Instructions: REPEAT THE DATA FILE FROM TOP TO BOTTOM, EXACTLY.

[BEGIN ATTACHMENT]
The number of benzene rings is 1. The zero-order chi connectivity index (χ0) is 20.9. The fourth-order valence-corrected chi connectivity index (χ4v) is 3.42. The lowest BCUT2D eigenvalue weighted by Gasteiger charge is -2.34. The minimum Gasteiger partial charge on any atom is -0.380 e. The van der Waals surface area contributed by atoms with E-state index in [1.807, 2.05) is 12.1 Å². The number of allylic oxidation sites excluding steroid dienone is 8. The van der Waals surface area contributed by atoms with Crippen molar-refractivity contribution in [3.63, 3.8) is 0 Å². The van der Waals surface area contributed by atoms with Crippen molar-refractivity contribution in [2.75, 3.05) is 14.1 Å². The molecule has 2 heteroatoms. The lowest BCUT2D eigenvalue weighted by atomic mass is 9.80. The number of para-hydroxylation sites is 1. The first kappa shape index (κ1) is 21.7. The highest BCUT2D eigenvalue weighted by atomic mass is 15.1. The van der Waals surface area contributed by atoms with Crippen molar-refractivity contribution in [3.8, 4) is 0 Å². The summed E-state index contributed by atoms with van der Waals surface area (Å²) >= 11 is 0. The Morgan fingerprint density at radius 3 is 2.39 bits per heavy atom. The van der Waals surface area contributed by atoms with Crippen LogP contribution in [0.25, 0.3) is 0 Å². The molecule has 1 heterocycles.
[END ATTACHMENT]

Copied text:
The number of benzene rings is 1. The zero-order chi connectivity index (χ0) is 20.9. The fourth-order valence-corrected chi connectivity index (χ4v) is 3.42. The lowest BCUT2D eigenvalue weighted by Gasteiger charge is -2.34. The minimum Gasteiger partial charge on any atom is -0.380 e. The van der Waals surface area contributed by atoms with E-state index in [1.807, 2.05) is 12.1 Å². The number of allylic oxidation sites excluding steroid dienone is 8. The van der Waals surface area contributed by atoms with Crippen molar-refractivity contribution in [3.63, 3.8) is 0 Å². The van der Waals surface area contributed by atoms with Crippen molar-refractivity contribution in [2.75, 3.05) is 14.1 Å². The molecule has 2 heteroatoms. The lowest BCUT2D eigenvalue weighted by atomic mass is 9.80. The number of para-hydroxylation sites is 1. The first kappa shape index (κ1) is 21.7. The highest BCUT2D eigenvalue weighted by atomic mass is 15.1. The van der Waals surface area contributed by atoms with Crippen molar-refractivity contribution in [3.8, 4) is 0 Å². The summed E-state index contributed by atoms with van der Waals surface area (Å²) >= 11 is 0. The Morgan fingerprint density at radius 3 is 2.39 bits per heavy atom. The van der Waals surface area contributed by atoms with Crippen LogP contribution in [0.25, 0.3) is 0 Å². The molecule has 1 heterocycles.